Today’s Solutions: May 25, 2022

We’ve said it before and we’ll say it again: it truly doesn’t make sense from an environmental standpoint that we package fresh products with a limited lifespan in indestructible plastic. That’s why we were excited to see a new packaging design from Icelandic designer Valdís Steinarsdóttir in a project called Just Bones.

Using byproducts from the meat industry, the designer has created two different types of sustainable packaging. The first is a container that is made from ground animal bones, while the other is a Bioplastic Skin that transforms animal skin into packaging for the same creature’s meat. That may not sound so appealing, but the result is quite amazing as both materials dissolve in hot water and are biodegrade within weeks.

“I found meat processing to be both an extremely hard and morally challenging topic to explore,” Steinarsdóttir told design magazine Dezeen. “In fact, that was exactly what inspired me to go further, because I think as designers we need to be unflinching and ready to tackle uncomfortable issues.”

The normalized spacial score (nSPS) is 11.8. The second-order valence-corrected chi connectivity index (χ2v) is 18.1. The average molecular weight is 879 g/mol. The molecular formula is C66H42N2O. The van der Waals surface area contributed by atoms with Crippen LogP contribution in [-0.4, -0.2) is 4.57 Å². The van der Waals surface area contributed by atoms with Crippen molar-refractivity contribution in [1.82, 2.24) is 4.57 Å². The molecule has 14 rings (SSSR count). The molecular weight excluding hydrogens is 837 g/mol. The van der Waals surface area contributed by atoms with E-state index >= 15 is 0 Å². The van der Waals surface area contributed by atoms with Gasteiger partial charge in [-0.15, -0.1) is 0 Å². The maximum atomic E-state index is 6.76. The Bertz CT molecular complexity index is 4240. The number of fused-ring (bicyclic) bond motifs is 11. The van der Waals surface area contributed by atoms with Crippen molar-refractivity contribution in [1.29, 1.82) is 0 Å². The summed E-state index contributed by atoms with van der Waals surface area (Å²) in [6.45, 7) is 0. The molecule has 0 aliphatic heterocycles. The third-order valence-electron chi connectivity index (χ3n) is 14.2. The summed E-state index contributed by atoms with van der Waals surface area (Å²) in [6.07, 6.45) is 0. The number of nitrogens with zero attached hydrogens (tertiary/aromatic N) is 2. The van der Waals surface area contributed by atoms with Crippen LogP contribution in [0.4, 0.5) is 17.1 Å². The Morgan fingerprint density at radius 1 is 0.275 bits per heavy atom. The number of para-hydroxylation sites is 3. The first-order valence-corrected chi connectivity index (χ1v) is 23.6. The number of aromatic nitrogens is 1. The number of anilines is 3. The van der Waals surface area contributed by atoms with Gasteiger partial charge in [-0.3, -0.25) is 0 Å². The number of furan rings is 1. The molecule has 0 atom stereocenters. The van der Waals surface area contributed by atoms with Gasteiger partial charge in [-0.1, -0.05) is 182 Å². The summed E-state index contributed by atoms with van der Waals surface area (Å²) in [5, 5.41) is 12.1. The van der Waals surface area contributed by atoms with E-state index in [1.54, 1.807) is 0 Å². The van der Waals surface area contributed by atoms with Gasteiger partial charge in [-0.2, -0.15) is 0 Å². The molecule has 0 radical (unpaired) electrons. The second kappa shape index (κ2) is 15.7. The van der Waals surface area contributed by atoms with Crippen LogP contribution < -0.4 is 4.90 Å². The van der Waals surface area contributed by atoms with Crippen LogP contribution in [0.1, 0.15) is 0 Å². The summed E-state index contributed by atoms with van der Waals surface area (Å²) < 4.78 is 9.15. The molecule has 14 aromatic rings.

To produce the containers for Just Bones, which come in the form of bowls and vases, Steinarsdóttir sources materials from local slaughterhouses and grinds down the bones into a powder via an advanced mortar machine. In addition, she creates glue to bind the materials together by putting bones in sour fruit extract and then boiling them to collect the gelatin.

“First when I mix the material it is liquid so I can mold it, similar to molding ceramic,” says Steinarsdóttir. “Once it has dried, it becomes strong and I can drill, saw, and laser cut it, for example.”

As for the Bioplastic Skin, the designer boils animal hides to collect gelatin and uses that to make a thin plastic-like material. “People have been using this method for centuries to make wood glue. I modified this process in order to create the plastic-like material.”

In the future, Steinarsdóttir hopes that the packing will become a visual indication of how fresh the products it contains is.

“I would like the material to have the same expiration date as the meat inside it,” said the Iceland native. 

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